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Alcoholic Archaeology

The first time I remember reading about Crème Yvette was in the now-defunct Wall Street Journal cocktail column, “How’s Your Drink?”, written by Eric Felten. In this 2006 article, he lamented that no one will ever have the opportunity to taste a proper Blue Moon cocktail, because Crème Yvette “long ago went the way of the Great Auk.” He mentioned it again in 2007, taking the Yale Club in New York to task for using food coloring-rich blue curaçao in its Yale Cocktail (Crème Yvette used to provide a naturally purple color).

Unfortunately, all bartenders had to muddle through with Crème Yvette substitutes, because the Charles Jacquin et Cie liqueur company stopped making the liqueur in 1969. And that was that, for fifty years. I assumed it was lost forever, until I found it listed on the cocktail menu of the newly renovated Four Seasons Chicago. I couldn’t believe my eyes! Crème Yvette was back?

According to a 2009 interview in Imbibe Magazine, Charles Jacquin et Cie’s Robert Cooper had long been fascinated by the discontinued products of his family’s company, including Crème Yvette. On the heels of his success introducing St. Germain Elderflower Liqueur and encouraged by a number of bartenders, Cooper decided to reintroduce this spirit made from dried violet petals, blackberries, raspberries, wild strawberries, blackcurrants, honey, orange peel and vanilla.

This resurrected liqueur doesn’t come cheap, however. Binny’s sells it for $50. Before you invest in an entire bottle, give Crème Yvette a try in a bar. The Four Seasons makes a fine cocktail with it called the , a riff on the classic Aviation. Here, the mixologist replaces the Aviation’s gin with Journeyman W.R. Whiskey, mixing it with Crème Yvette, Yuzu (a small grapefruit-like fruit) and Luxardo Maraschino Liqueur (not to be confused with fluorescent red “maraschino” cherry juice).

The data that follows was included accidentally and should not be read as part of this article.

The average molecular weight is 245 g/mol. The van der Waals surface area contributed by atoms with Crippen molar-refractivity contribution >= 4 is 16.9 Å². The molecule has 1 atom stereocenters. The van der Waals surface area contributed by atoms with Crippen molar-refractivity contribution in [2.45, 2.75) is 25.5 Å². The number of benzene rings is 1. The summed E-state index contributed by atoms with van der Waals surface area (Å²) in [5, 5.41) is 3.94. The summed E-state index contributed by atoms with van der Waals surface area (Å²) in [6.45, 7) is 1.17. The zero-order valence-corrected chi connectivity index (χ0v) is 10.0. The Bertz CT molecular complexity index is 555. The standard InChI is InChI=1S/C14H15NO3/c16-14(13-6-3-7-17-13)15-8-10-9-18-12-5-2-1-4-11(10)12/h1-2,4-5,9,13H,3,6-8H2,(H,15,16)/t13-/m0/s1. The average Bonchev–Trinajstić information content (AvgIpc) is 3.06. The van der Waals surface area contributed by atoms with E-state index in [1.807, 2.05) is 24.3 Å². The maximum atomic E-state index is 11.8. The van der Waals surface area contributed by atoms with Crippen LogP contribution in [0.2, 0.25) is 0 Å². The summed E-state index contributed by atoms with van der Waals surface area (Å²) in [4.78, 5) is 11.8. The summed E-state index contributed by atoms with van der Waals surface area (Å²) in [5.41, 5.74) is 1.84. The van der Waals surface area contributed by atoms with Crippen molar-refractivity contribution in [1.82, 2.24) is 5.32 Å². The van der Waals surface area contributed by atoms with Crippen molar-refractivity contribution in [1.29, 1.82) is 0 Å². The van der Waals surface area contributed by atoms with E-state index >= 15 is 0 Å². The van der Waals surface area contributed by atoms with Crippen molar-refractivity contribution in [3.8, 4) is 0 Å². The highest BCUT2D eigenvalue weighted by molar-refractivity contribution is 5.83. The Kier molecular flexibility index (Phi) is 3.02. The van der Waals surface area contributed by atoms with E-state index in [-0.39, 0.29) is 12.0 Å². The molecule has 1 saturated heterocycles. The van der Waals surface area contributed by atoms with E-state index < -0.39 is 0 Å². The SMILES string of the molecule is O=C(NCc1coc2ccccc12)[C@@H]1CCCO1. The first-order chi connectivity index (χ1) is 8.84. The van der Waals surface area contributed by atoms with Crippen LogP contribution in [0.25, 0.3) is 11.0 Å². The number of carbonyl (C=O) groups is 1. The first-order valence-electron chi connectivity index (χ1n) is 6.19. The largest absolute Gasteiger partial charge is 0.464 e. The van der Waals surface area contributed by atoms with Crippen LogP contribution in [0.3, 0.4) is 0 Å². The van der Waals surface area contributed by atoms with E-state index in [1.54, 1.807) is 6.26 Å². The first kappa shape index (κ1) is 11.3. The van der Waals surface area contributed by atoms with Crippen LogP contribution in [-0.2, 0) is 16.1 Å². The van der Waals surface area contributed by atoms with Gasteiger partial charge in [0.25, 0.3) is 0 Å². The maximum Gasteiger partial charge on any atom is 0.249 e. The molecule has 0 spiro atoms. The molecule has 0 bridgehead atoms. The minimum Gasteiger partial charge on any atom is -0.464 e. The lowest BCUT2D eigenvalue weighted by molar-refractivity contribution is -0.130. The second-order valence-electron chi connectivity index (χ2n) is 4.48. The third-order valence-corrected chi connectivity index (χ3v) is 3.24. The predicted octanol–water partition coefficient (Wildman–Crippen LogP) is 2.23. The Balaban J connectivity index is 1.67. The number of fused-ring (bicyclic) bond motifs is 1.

I can’t deny that I felt I shiver of excitement as I tasted the A², my first ever chance to sample anything with Crème Yvette. The cocktail had an aroma of purple grapes, a strong, fruity flavor with some tangy citrus notes, and a dry, floral finish. A well-balanced and elegant drink, and well-priced at $14. Bars in many other five-star hotels wouldn’t hesitate to charge twice as much.

You won’t find an A² anywhere but the Four Seasons, but if a bar near you has Crème Yvette on the shelf, ask for a classic Blue Moon (2 parts gin, 1/2 part Crème Yvette, 1/2 part fresh-squeezed lemon juice; shaken with ice and strained).

It will be a taste of history.

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One Comments to “Alcoholic Archaeology”

  1. Thanks. Cool article.

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